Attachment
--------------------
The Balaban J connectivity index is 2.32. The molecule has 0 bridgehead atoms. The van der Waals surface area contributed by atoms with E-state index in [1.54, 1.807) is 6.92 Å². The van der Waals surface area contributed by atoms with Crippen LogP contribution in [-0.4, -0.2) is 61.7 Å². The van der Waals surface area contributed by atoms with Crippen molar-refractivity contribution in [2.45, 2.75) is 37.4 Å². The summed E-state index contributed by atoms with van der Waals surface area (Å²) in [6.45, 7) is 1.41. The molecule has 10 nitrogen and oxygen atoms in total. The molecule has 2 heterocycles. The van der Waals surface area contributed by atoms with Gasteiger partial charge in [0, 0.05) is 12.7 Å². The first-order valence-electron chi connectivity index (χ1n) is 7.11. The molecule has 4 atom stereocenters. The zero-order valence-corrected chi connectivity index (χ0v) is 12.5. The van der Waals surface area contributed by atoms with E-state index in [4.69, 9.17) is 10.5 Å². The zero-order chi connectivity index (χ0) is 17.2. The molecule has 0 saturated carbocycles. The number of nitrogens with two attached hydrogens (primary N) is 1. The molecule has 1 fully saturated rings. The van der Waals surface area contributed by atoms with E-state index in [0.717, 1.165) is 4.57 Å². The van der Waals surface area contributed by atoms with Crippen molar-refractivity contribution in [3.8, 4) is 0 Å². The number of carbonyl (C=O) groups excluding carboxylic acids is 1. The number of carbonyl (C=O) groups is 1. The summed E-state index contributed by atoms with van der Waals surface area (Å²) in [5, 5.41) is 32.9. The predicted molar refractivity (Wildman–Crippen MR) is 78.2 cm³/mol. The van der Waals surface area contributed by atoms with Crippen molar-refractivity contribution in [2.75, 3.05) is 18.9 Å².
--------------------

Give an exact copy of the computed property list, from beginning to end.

The Balaban J connectivity index is 2.32. The molecule has 0 bridgehead atoms. The van der Waals surface area contributed by atoms with E-state index in [1.54, 1.807) is 6.92 Å². The van der Waals surface area contributed by atoms with Crippen LogP contribution in [-0.4, -0.2) is 61.7 Å². The van der Waals surface area contributed by atoms with Crippen molar-refractivity contribution in [2.45, 2.75) is 37.4 Å². The summed E-state index contributed by atoms with van der Waals surface area (Å²) in [6.45, 7) is 1.41. The molecule has 10 nitrogen and oxygen atoms in total. The molecule has 2 heterocycles. The van der Waals surface area contributed by atoms with Gasteiger partial charge in [0, 0.05) is 12.7 Å². The first-order valence-electron chi connectivity index (χ1n) is 7.11. The molecule has 4 atom stereocenters. The zero-order valence-corrected chi connectivity index (χ0v) is 12.5. The van der Waals surface area contributed by atoms with E-state index in [4.69, 9.17) is 10.5 Å². The zero-order chi connectivity index (χ0) is 17.2. The molecule has 0 saturated carbocycles. The number of nitrogens with two attached hydrogens (primary N) is 1. The molecule has 1 fully saturated rings. The van der Waals surface area contributed by atoms with E-state index in [0.717, 1.165) is 4.57 Å². The van der Waals surface area contributed by atoms with Crippen molar-refractivity contribution in [3.8, 4) is 0 Å². The number of carbonyl (C=O) groups excluding carboxylic acids is 1. The number of carbonyl (C=O) groups is 1. The summed E-state index contributed by atoms with van der Waals surface area (Å²) in [5, 5.41) is 32.9. The predicted molar refractivity (Wildman–Crippen MR) is 78.2 cm³/mol. The van der Waals surface area contributed by atoms with Crippen molar-refractivity contribution in [2.75, 3.05) is 18.9 Å².